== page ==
Turkey: Erdogan’s rule is built on quicksand

Recep Tayyip Erdoğan

Following his victory in the 24 June 2018 election, Recep Tayyip Erdogan was inaugurated as President of Turkey on 9 July for a second term. He will assume dictatorial powers in what is described as a new ‘Presidential Governance System’, with a new constitution which gives parliament a reduced role, and the position of prime minister is abolished. Erdogan will be both the head of state and of government. He will be able to hire and fire ministers, set the government budget, issue executive decrees that become law, appoint senior civil servants, senior judges and university heads, all without parliamentary approval, and he will be able to dissolve parliament. These powers were proposed in the April 2017 referendum, which Erdogan and his Justice and Development Party (AKP) won in a fraudulent ballot. Trevor Rayne reports.

Turkey has been under a state of emergency where President Erdogan has ruled by decree since the failed coup attempt of July 2016. Erdogan ended the state of emergency on 18 July, but his dictatorial powers will be enshrined in law. After his inauguration Erdogan issued a decree putting the armed forces’ general staff under the authority of the defence ministry. He also appointed his son-in-law, Berat Albayrak, to Turkey’s supreme military council which appoints and promotes senior officers. Henceforth, when things go wrong for Turkey – and they will – Erdogan will find it harder to avoid the blame.

Since the failed coup attempt, some 160,000 public servants have been sacked and their passports seized, and over 50,000 people have been gaoled as threats to national security. On the day before his inauguration Erdogan fired a further 18,632 state employees, nearly half of them police, with more than 6,000 soldiers and 200 teachers sacked; 12 civil society groups were banned, three newspapers and a television broadcaster were shut down. Some 192 journalists are imprisoned in Turkey; more journalists incarcerated than in any other country in the world. They are convicted of terrorism-related crimes for being critical of the government. Nine of the left-wing and predominantly Kurdish People’s Democratic Party (HDP) MPs and 68 HDP mayors are imprisoned. Hundreds of HDP party activists are also in gaol. The HDP’s presidential candidate Selahattin Demirtas had to campaign from a prison cell.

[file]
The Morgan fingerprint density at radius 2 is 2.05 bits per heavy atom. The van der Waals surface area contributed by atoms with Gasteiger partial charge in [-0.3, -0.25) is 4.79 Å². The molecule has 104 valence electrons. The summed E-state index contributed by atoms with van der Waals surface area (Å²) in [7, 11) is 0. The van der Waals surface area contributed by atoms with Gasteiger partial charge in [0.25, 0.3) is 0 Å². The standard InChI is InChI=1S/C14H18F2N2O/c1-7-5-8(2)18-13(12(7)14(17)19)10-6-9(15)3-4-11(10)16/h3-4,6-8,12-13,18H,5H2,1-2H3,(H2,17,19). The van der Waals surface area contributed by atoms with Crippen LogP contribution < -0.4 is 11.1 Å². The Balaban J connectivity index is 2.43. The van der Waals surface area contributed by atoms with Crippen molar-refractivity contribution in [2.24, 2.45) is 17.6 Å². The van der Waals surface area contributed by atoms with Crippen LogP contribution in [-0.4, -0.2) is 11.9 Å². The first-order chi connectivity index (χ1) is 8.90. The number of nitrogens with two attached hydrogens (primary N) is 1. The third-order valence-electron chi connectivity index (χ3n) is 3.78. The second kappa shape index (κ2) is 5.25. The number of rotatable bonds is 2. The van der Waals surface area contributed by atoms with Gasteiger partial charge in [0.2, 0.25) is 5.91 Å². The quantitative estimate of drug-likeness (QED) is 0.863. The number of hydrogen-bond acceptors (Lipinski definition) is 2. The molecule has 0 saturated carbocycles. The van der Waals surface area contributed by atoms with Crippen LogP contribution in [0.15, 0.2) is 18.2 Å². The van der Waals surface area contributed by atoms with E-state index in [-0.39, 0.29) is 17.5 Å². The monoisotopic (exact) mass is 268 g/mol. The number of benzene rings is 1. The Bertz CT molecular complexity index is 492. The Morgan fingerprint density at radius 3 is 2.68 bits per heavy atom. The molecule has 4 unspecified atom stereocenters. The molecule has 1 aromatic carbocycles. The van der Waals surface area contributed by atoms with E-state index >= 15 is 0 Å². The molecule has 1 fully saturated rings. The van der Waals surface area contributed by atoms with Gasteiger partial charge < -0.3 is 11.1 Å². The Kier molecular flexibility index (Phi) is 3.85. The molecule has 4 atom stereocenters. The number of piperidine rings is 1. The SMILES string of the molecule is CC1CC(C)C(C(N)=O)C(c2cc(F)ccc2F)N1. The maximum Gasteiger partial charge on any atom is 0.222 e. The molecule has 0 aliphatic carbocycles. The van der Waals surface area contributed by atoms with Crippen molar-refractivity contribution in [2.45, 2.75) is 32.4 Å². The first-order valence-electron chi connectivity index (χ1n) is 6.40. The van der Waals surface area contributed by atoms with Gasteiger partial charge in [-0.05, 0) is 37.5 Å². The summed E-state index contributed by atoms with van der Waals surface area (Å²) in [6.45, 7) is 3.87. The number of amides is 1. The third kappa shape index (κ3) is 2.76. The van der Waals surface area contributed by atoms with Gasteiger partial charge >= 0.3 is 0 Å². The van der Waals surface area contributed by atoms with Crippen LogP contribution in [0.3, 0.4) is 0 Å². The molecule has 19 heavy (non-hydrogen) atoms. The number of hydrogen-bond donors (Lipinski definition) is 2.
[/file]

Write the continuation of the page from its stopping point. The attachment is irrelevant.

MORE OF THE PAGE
The presidential and parliamentary elections were conducted under the state of emergency without freedom of assembly or freedom of expression. Over 90% of the media in Turkey is controlled by people with close ties to Erdogan. The elections had been scheduled for November 2019. Erdogan brought them forward to avoid an impending economic crisis and to exploit Turkish chauvinism following the invasion of predominantly Kurdish Afrin in northern Syria in March this year. The occupation of Afrin is presented by Erdogan, the AKP and the Turkish media as a military success for Turkey in its war on the Kurds. In the presidential election Erdogan won 52.59% of the votes cast; Ince of the Republican People’s Party (CHP) got 30.64% and Demirtas 8.4%, on an 86.24% voter turnout. In the parliamentary election, the AKP won 42.56% of the votes, giving it 295 seats; the CHP 22.65% and 146 seats; the HDP 11.7% and 67 seats; the Nationalist Movement Party (MHP) got 11.1% and 49 seats, on a voter turnout of 86.22%. The CHP campaigned to preserve parliamentary powers. Erdogan’s vote fell in western and eastern Turkey from previous elections. The AKP and MHP have formed an alliance for electoral purposes and so have a majority in the 600-seat parliament.